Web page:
2018-02-22 / Front Page

Rotarians forced to call it quits on longtime auction

By Grant McPherson
Staff Writer

SACO/BIDDEFORD – For the first time in 28 years, the Saco Bay and Biddeford Saco Rotary Clubs will not hold their annual TV auction.

The group posted on Facebook and its website at the beginning of the month to let community members know that the auction would not take place. Saco Bay Rotary Club President Tony LeBlanc said the auction was held with the help of Time Warner staff who operated equipment and helped produce the live show. However, once Spectrum bought Time Warner, LeBlanc said that outside help would no longer be available and it wouldn’t be possible to hold the auction.

“We had a number of people from Time Warner at the time helping us through a number of those years,” he said. “All the expertise, camera men and women, production truck, it looked good because of them. None of us do that for a living. Rotarians couldn’t do it without them. We thought of trying to still do the TV auction other ways. Logistically, starting from scratch and without the support of the people that made it the television production you know, it probably wouldn’t have been the same or as good. We decided to just move on to something else and hopefully we can still figure something out that will help us.”

Heidi Vandenbrouck, senior communications manager for Charter New England, which offers services under the name Spectrum, wrote in an email that in May 2017, Spectrum stopped operations of its local community channel, the one that Saco Bay and Biddeford Saco Rotary Clubs used to broadcast the annual auction.

LeBlanc said members of both clubs are working to find fundraising alternatives for the future. According to the club’s website, the auction raised about $50,000 last year. LeBlanc said that money has been used for scholarships and charitable donations for the past three decades, as well as service projects in the community such as Rotary Park in Biddeford, the boardwalk at Saco Heath Preserve and the gazebo at Memorial Park in Old Orchard Beach.

“A gentleman in my club always says, ‘If you want something done, ask a Rotarian,’” LeBlanc said. “That’s where we’re at now. Everybody is sad that this is done. People in the community looked forward to it. I got my two hours of fame every year being one of the emcees. People in the public saw us on TV. That was kind of a neat reason for doing it. But it wasn’t just self-serving for us to get to be on TV. During that production we showed videos of different projects we’ve done, what it is to be a Rotarian and educating the public. It was a chance for us to send a message out there about what we are, what we do and what our values are.”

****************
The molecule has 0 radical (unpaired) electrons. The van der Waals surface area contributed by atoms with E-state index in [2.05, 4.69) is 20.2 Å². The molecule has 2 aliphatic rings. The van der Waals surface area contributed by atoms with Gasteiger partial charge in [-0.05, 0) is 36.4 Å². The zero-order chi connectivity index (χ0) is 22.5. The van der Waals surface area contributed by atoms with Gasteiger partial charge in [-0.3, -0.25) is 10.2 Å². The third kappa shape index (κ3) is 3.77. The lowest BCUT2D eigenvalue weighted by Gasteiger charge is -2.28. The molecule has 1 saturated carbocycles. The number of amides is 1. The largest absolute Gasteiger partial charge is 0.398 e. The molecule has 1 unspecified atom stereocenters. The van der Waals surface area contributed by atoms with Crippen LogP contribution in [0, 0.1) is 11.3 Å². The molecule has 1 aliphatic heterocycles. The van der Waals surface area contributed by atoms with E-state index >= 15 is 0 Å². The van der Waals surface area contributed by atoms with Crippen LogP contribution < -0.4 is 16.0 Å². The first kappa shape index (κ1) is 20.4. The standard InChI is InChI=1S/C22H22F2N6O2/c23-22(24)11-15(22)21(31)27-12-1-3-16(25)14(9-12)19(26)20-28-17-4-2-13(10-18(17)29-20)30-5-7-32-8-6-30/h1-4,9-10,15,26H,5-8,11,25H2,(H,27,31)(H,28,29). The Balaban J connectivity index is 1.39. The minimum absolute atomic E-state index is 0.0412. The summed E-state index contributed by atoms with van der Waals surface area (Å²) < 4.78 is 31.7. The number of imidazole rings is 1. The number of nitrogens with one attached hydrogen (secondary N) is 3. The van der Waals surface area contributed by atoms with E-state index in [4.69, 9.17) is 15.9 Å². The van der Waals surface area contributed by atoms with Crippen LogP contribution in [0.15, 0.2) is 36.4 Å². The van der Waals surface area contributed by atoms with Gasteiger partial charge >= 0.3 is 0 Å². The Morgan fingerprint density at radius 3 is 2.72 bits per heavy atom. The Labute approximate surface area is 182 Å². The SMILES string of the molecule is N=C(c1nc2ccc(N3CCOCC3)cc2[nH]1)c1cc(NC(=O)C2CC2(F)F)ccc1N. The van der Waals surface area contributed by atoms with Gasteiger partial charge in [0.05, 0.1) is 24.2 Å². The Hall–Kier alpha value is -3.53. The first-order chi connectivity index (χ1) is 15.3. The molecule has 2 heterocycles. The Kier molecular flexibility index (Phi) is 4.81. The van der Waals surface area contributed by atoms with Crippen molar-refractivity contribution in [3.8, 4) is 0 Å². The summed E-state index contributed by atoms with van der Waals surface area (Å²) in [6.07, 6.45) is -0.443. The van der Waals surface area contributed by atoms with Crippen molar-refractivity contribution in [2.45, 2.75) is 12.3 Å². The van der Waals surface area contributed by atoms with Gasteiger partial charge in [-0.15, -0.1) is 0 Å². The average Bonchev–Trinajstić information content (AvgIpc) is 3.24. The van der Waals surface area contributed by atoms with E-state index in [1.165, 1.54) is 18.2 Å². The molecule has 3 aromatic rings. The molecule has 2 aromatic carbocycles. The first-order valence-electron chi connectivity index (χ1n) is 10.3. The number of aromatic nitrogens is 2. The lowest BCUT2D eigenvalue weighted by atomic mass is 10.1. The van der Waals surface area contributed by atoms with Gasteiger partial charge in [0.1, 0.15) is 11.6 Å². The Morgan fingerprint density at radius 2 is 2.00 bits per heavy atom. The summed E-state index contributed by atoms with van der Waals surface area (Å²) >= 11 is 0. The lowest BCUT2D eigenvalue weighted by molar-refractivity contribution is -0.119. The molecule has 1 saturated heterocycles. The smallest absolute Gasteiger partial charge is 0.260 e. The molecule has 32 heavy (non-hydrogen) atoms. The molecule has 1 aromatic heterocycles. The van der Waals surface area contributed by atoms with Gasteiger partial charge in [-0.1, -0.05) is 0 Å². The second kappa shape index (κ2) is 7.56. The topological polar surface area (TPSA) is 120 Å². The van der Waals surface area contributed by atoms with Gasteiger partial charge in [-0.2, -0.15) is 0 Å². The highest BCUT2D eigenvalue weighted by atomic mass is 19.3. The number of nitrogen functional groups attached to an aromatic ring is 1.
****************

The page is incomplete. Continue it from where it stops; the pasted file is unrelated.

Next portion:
Jackson Brown, president of the Biddeford Saco Rotary Club, said apart from the funds raised he will miss collaborating with the other Rotary Club and interacting with local people.

“We had fun with it,” he said. “People in the community really enjoyed watching the auction. My parents and other people were glued to the TV that day for good deals. People are going to miss that for sure.”

Club members considered hosting the auction at Biddeford Public Access, but Brown said it wouldn’t have worked for multiple reasons.

“Biddeford Public Access does not reach all the other towns surrounding,” he said. “We would really be missing out on the big targets of Arundel, Dayton and other surrounding towns that watch it as well. On top of that, the space is too small. We could probably manage if we had to but losing the people was the biggest issue. An idea thrown around in the other club was doing a live auction online with eBay. We might do something like that but we haven’t confirmed it yet. We haven’t explored it too much.”

LeBlanc said that his club has held two murder mystery dinners in the past two years and will continue to do so because of its popularity. While the previous dinners were limited to 40 people, each one sold out so LeBlanc hopes to have a new venue in spring that can double the capacity.

“It’s a lot of fun,” LeBlanc said. “None of us are actors by trade but we had a blast with it. Usually it’s themed. The last one was supposed to be set in a biker bar. The previous was one mafia themed. One Rotarian was the Don and I was his bodyguard. It turned out to be a great little fundraiser as well. What’s nice is people are coming to have a great night out, a good meal, laugh and know that the money they’re spending is also going to be turned around and used for good in the community.”

LeBlanc said he and fellow Rotarians will continue exploring fundraising options and appreciate the support from local businesses and people.

“We thank them for all their support over the years,” LeBlanc said. “Without them, the auction wouldn’t have been successful. From businesses that sponsored things, donated items, to people that purchased items in the community, that’s the reason why it was successful. We’ll be looking to you to support some other endeavor that should be just as enjoyable or beneficial to you in the future.”

Contact Staff Writer Grant McPherson at news@inthecourier.com

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